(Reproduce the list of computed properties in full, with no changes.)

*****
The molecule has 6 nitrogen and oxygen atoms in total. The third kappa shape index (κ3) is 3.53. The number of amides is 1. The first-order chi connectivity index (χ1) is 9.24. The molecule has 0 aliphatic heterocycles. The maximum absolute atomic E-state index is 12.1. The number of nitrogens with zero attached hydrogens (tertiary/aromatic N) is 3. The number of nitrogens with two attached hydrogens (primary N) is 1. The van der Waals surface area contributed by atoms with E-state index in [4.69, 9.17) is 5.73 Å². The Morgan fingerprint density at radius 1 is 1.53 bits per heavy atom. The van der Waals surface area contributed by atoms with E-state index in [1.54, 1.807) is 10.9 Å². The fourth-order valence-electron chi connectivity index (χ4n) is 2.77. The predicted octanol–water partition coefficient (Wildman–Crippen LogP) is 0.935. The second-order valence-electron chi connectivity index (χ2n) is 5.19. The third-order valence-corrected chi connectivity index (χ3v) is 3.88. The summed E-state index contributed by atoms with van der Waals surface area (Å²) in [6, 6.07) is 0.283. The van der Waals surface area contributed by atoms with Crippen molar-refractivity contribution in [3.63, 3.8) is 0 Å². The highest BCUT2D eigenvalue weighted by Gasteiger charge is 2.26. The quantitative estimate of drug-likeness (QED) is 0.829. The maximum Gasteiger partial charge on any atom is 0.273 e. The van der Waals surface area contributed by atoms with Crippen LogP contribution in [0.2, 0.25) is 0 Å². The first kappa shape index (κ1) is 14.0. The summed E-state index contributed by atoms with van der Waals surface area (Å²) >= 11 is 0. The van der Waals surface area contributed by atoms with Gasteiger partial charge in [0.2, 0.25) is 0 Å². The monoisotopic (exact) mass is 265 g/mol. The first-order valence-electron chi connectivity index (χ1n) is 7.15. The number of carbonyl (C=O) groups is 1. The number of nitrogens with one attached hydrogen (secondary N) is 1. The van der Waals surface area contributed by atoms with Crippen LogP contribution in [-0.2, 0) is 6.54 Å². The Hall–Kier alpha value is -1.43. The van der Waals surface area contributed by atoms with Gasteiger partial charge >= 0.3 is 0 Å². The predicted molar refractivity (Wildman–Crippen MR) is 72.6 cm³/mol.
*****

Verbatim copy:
The molecule has 6 nitrogen and oxygen atoms in total. The third kappa shape index (κ3) is 3.53. The number of amides is 1. The first-order chi connectivity index (χ1) is 9.24. The molecule has 0 aliphatic heterocycles. The maximum absolute atomic E-state index is 12.1. The number of nitrogens with zero attached hydrogens (tertiary/aromatic N) is 3. The number of nitrogens with two attached hydrogens (primary N) is 1. The van der Waals surface area contributed by atoms with E-state index in [4.69, 9.17) is 5.73 Å². The Morgan fingerprint density at radius 1 is 1.53 bits per heavy atom. The van der Waals surface area contributed by atoms with E-state index in [1.54, 1.807) is 10.9 Å². The fourth-order valence-electron chi connectivity index (χ4n) is 2.77. The predicted octanol–water partition coefficient (Wildman–Crippen LogP) is 0.935. The second-order valence-electron chi connectivity index (χ2n) is 5.19. The third-order valence-corrected chi connectivity index (χ3v) is 3.88. The summed E-state index contributed by atoms with van der Waals surface area (Å²) in [6, 6.07) is 0.283. The van der Waals surface area contributed by atoms with Crippen molar-refractivity contribution in [3.63, 3.8) is 0 Å². The highest BCUT2D eigenvalue weighted by Gasteiger charge is 2.26. The quantitative estimate of drug-likeness (QED) is 0.829. The maximum Gasteiger partial charge on any atom is 0.273 e. The van der Waals surface area contributed by atoms with Crippen LogP contribution in [0.2, 0.25) is 0 Å². The first kappa shape index (κ1) is 14.0. The summed E-state index contributed by atoms with van der Waals surface area (Å²) >= 11 is 0. The van der Waals surface area contributed by atoms with Gasteiger partial charge in [0.2, 0.25) is 0 Å². The monoisotopic (exact) mass is 265 g/mol. The first-order valence-electron chi connectivity index (χ1n) is 7.15. The number of carbonyl (C=O) groups is 1. The number of nitrogens with one attached hydrogen (secondary N) is 1. The van der Waals surface area contributed by atoms with Crippen LogP contribution in [-0.2, 0) is 6.54 Å². The Hall–Kier alpha value is -1.43. The van der Waals surface area contributed by atoms with Gasteiger partial charge >= 0.3 is 0 Å². The predicted molar refractivity (Wildman–Crippen MR) is 72.6 cm³/mol.